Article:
In the second story of the Raymond Carver short story collection, Will You Please Be Quiet, Please, we have Neighbors and the theme of curiosity and voyeurism. Written in the third person Carver begins the story by introducing the reader to Bill and Arlene Miller, a married couple living in an apartment block. Immediately Carver has Bill and Arlene on the outside. They both feel as if life has passed them by, particularly when they compare themselves to their neighbours from across the hall, Jim and Harriet Stone. The Stones are going on a ten day trip and they ask the Millers to look after their apartment for them. The first night that the Stones are away Bill is talking to Harriet in their kitchen, telling her that he is going across to the Stones apartment to feed the cat and water the plants. How close the Millers and Stones are to each other (as friends) can be seen by the actions of Arlene in the kitchen. She is folding a tablecloth that Harriet had bought her when she was on a trip to Santa Fe. The tablecloth can also be seen as symbolism for the effect the Stones have on their Millers. At no stage does the reader feel that there is anything unusual about the Millers and Stones relationship, until Bill goes into the Stones apartment.
Though he feeds the cat and waters the plant he also opens up the liquor cabinet and takes some of Jim’s Chivas Regal. He also goes into the bathroom and takes some of Harriet’s prescription medication, putting it in his pocket. The benefit of these two actions to the reader is that it highlights that Bill is uncomfortable in his own skin and believes that by taking what is the Stones he will in some way be living or become like them. He does after all believe that the Stones live a life fuller than himself and Arlene.
There is a change that comes over Bill, something the reader sees the next day when he leaves work early. He gets home to Arlene and asks her to go to bed with him. It’s only five in the afternoon and Arlene is surprised. They never make love in the afternoon and Arlene doesn’t know what’s gotten into Bill. Later that evening he goes back over to the Stones apartment to feed the cat, but he also starts to eat some of the food that is in the apartment. By now Bill is making himself at home and even goes into the Stones bedroom and starts to open the drawers, taking a half pack of cigarettes that he finds.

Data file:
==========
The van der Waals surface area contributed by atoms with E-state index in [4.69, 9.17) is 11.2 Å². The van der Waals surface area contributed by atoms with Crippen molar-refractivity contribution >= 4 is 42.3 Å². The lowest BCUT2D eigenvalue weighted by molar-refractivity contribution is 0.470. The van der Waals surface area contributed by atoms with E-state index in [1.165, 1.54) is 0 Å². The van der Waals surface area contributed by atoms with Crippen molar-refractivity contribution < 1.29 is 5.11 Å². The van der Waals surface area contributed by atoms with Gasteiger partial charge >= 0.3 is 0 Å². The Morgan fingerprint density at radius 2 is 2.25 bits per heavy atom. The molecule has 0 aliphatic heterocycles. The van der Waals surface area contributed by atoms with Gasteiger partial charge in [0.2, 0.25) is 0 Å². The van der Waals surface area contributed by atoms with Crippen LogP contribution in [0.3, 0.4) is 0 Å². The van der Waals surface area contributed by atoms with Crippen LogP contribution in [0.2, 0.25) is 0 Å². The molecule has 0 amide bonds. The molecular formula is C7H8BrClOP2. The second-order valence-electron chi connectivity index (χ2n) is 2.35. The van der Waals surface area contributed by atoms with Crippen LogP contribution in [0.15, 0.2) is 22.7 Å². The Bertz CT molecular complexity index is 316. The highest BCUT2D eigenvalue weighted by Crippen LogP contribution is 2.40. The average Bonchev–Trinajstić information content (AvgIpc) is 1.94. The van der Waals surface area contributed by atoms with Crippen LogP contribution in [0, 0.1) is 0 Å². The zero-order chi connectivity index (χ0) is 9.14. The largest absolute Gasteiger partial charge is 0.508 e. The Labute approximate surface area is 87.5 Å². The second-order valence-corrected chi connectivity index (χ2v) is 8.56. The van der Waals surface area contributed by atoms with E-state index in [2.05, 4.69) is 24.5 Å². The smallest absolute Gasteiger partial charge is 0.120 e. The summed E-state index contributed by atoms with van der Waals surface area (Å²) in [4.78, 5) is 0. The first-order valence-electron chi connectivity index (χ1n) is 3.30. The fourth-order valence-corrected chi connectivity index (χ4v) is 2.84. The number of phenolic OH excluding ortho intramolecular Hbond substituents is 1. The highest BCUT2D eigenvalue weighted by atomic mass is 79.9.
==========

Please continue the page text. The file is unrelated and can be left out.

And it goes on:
The next morning Bill gets Arlene to ring in sick for him. After she goes to work he goes back into the Stones apartment and into their bedroom. Though he is not really sick it is by now obvious that Bill wants to live someone else’s life (the Stones). He has become obsessed with all the Stones have, Carver telling the reader that Bill saw everything. He starts to go through Jim’s clothes, trying on his shirts and Bermuda shorts. He walks around the apartment drinking Jim’s liquor and after he has finished puts his own clothes back on. Though the reader by now is seeing a more voyeuristic side to Bill what happens next can come as a shock to many. Bill tries on Harriet’s underwear and stands in the bedroom looking out the window from behind the curtains.
That night it is Arlene’s turn to go into the Stones apartment. She tells Bill that she won’t be long but an hour later Bill is knocking on the Stones apartment door. Arlene answers and Bill asks her what is taking her so long. Arlene tells him that she was playing with the cat but as soon as they return to their own apartment she tells Bill she forgot to feed the cat. What is interesting is that when Arlene leaves the Stones apartment it is obvious that she was laying on their bed (white lint on jumper) and that she has been trying on Harriet’s makeup. As they make their way back to the Stones apartment to feed the cat Arlene tells Bill that she found some private photographs of the Stones. By now the reader is aware that Arlene has been searching the Stones apartment just like Bill.
Carver ends Neighbors with Bill and Arlene standing in the hallway outside the Stones apartment and Arlene realising that she has locked herself out of the apartment. By now both Bill and Arlene are getting worried. They have spent their time going through the Stones personal belongings and have not had a chance to clean up. They hold each other in the hall thinking that the Stones may not return, hoping that they can continue living someone else’s life.